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Field visit – Port Harcourt #Part Ι

Port Harcourt, Nigeria, April 2018. Photo by Maro Verli

Port Harcourt, Nigeria, April 2018. Photo by Maro Verli

The car left Abuja around 7 in the morning. The trip is long and it takes almost 2 days to arrive in Port Harcourt, in southern Nigeria. I am in the MSF Land Rover jeep with a bottle of peanuts, the two drivers, and my colleague, Jacob. The weather is hot, you can feel the dust everywhere and the pollution is obvious from the old and rusty cars and trucks. The road in the south is not that safe; several cases of kidnappings and many accidents happen with overloaded trucks.

We did only some few minutes breaks, mainly for the driver to relax a little bit and then continue our trip in order to be on time. While we cross the villages people are looking at our car and when they realize that a ‘white’ person is in the car, they are laughing, they are smiling and they are calling ‘ọcha’ which means ‘white person’ in the Igbo language.

Around afternoon and while we are crossing a remote village, suddenly there is a long traffic queue. An overturned oil truck is blocking the flow and oil is all over the street. There is tension and some local people try to ease the flow of the cars.

When it’s our turn to pass through the only open way and move ahead, I see people staring through our windows and yelling at us.

‘What’s happening?’ I asked my colleague, Jacob.

‘It’s Ok… no worries’, he said.

I feel that the drivers are trying to negotiate, a guy who seems to be the one who leads the flow process seems not to be that happy…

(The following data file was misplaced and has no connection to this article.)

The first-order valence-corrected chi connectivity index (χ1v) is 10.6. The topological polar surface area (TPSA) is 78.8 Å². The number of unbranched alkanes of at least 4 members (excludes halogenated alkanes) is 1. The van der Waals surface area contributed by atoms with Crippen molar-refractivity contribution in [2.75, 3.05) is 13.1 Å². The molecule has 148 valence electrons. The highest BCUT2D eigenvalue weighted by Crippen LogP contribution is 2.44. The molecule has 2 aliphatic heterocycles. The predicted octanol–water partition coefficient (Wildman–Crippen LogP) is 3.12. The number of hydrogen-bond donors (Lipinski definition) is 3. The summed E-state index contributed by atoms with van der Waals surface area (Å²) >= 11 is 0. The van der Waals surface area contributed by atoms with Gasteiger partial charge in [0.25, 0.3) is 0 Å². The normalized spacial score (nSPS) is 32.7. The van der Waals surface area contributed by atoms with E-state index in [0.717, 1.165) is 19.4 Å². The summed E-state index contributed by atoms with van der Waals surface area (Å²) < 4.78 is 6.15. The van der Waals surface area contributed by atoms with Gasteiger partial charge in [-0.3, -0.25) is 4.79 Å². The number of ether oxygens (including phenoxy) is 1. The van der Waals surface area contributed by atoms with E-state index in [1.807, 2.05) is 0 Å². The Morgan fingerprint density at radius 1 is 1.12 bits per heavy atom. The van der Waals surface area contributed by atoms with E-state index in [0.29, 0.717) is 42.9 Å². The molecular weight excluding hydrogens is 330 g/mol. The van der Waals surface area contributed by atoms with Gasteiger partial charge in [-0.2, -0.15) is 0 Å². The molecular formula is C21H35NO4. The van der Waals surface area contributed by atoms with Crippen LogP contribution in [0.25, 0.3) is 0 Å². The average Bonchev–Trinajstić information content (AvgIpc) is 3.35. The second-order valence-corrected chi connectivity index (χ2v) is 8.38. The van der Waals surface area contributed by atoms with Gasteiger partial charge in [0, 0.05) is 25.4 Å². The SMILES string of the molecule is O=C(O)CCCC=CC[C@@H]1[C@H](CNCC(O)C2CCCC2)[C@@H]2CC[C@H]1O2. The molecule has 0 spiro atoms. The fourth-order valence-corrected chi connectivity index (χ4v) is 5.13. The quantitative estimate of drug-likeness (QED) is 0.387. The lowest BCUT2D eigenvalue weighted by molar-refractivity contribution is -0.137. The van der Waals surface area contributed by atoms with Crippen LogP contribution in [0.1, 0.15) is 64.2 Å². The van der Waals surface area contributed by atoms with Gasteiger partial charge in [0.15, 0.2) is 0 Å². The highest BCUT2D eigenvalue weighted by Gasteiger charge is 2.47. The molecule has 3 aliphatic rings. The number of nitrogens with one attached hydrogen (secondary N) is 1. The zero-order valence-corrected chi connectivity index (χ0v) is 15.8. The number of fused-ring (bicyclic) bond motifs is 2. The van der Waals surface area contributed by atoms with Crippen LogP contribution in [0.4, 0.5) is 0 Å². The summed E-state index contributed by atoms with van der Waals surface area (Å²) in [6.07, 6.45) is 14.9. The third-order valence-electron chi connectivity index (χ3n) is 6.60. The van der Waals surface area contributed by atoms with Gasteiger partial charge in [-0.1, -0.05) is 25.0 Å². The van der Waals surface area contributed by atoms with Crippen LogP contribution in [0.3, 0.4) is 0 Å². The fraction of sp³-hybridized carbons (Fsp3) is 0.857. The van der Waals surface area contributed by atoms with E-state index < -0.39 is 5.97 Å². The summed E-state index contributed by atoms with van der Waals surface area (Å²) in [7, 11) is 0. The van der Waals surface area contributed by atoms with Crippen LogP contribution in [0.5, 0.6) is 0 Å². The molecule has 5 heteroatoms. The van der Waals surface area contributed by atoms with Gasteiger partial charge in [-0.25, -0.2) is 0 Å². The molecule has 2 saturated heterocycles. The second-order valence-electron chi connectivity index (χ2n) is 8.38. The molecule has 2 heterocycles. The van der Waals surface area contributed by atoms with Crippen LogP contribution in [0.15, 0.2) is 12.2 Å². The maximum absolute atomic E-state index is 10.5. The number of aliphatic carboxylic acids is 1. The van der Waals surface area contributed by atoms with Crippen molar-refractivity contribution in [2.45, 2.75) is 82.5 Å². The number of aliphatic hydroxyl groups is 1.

‘Block them!’ he is shouting and he is giving the order to another guy who is putting a log in front of our car wheels.

Yeap… ok, let’s be honest… I was scared…

I mean, I am somewhere in Nigeria, the only white person (I am sorry to say that…) everybody is looking at me, people yelling and I don’t get why?

‘Jacob… what’s going on? I am a bit worried’ (actually I am scared but ok, breath, breath!).

‘No worries… guys, let’s move forward’, he said to the drivers.

After several minutes of strict negotiations and with the calm reaction of the drivers the way is open and we continue the driving.

“They were asking for money to clean the road …” Jacob explained to me.

After being in the car for almost 11 hours, with my face being full of black dust and smoke we arrived in a city which is almost in the middle of the distance. A big barbecued Catfish for dinner, a cold beer and nice Afropop music in the local restaurant is the perfect way to relax and prepare ourselves for the following day’s drive till we arrive in Port Harcourt.

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